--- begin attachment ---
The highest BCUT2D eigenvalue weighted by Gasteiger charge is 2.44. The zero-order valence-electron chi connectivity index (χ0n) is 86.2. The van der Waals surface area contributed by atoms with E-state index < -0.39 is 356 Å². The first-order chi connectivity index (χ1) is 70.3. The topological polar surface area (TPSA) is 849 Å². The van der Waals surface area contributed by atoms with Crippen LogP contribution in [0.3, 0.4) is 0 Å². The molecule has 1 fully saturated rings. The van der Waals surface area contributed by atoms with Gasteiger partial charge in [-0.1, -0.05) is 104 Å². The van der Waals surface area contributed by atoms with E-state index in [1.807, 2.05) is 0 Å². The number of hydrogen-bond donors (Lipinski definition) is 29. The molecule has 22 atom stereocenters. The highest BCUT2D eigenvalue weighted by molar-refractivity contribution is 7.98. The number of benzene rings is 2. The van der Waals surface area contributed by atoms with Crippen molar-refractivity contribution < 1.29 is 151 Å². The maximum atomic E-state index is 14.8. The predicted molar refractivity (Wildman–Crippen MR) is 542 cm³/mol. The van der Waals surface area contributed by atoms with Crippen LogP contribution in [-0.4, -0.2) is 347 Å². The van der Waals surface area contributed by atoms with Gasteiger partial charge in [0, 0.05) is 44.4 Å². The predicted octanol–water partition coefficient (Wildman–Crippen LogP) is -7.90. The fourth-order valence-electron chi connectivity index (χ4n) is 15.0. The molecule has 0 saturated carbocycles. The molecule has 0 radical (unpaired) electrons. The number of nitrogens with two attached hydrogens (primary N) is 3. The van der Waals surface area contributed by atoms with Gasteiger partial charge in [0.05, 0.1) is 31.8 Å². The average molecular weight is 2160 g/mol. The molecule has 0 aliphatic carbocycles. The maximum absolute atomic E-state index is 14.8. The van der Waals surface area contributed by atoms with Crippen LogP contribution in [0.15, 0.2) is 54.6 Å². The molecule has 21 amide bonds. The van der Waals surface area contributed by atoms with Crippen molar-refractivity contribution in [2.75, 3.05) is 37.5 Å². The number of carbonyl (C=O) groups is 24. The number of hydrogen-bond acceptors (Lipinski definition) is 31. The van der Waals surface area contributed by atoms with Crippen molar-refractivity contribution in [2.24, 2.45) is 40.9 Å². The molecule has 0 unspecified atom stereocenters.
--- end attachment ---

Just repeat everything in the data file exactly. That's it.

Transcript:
The highest BCUT2D eigenvalue weighted by Gasteiger charge is 2.44. The zero-order valence-electron chi connectivity index (χ0n) is 86.2. The van der Waals surface area contributed by atoms with E-state index < -0.39 is 356 Å². The first-order chi connectivity index (χ1) is 70.3. The topological polar surface area (TPSA) is 849 Å². The van der Waals surface area contributed by atoms with Crippen LogP contribution in [0.3, 0.4) is 0 Å². The molecule has 1 fully saturated rings. The van der Waals surface area contributed by atoms with Gasteiger partial charge in [-0.1, -0.05) is 104 Å². The van der Waals surface area contributed by atoms with E-state index in [1.807, 2.05) is 0 Å². The number of hydrogen-bond donors (Lipinski definition) is 29. The molecule has 22 atom stereocenters. The highest BCUT2D eigenvalue weighted by molar-refractivity contribution is 7.98. The number of benzene rings is 2. The van der Waals surface area contributed by atoms with Crippen molar-refractivity contribution < 1.29 is 151 Å². The maximum atomic E-state index is 14.8. The predicted molar refractivity (Wildman–Crippen MR) is 542 cm³/mol. The van der Waals surface area contributed by atoms with Crippen LogP contribution in [-0.4, -0.2) is 347 Å². The van der Waals surface area contributed by atoms with Gasteiger partial charge in [0, 0.05) is 44.4 Å². The predicted octanol–water partition coefficient (Wildman–Crippen LogP) is -7.90. The fourth-order valence-electron chi connectivity index (χ4n) is 15.0. The molecule has 0 saturated carbocycles. The molecule has 0 radical (unpaired) electrons. The number of nitrogens with two attached hydrogens (primary N) is 3. The van der Waals surface area contributed by atoms with Gasteiger partial charge in [0.05, 0.1) is 31.8 Å². The average molecular weight is 2160 g/mol. The molecule has 0 aliphatic carbocycles. The maximum absolute atomic E-state index is 14.8. The van der Waals surface area contributed by atoms with Crippen LogP contribution in [0.15, 0.2) is 54.6 Å². The molecule has 21 amide bonds. The van der Waals surface area contributed by atoms with Crippen molar-refractivity contribution in [2.75, 3.05) is 37.5 Å². The number of carbonyl (C=O) groups is 24. The number of hydrogen-bond acceptors (Lipinski definition) is 31. The van der Waals surface area contributed by atoms with Crippen molar-refractivity contribution in [2.24, 2.45) is 40.9 Å². The molecule has 0 unspecified atom stereocenters.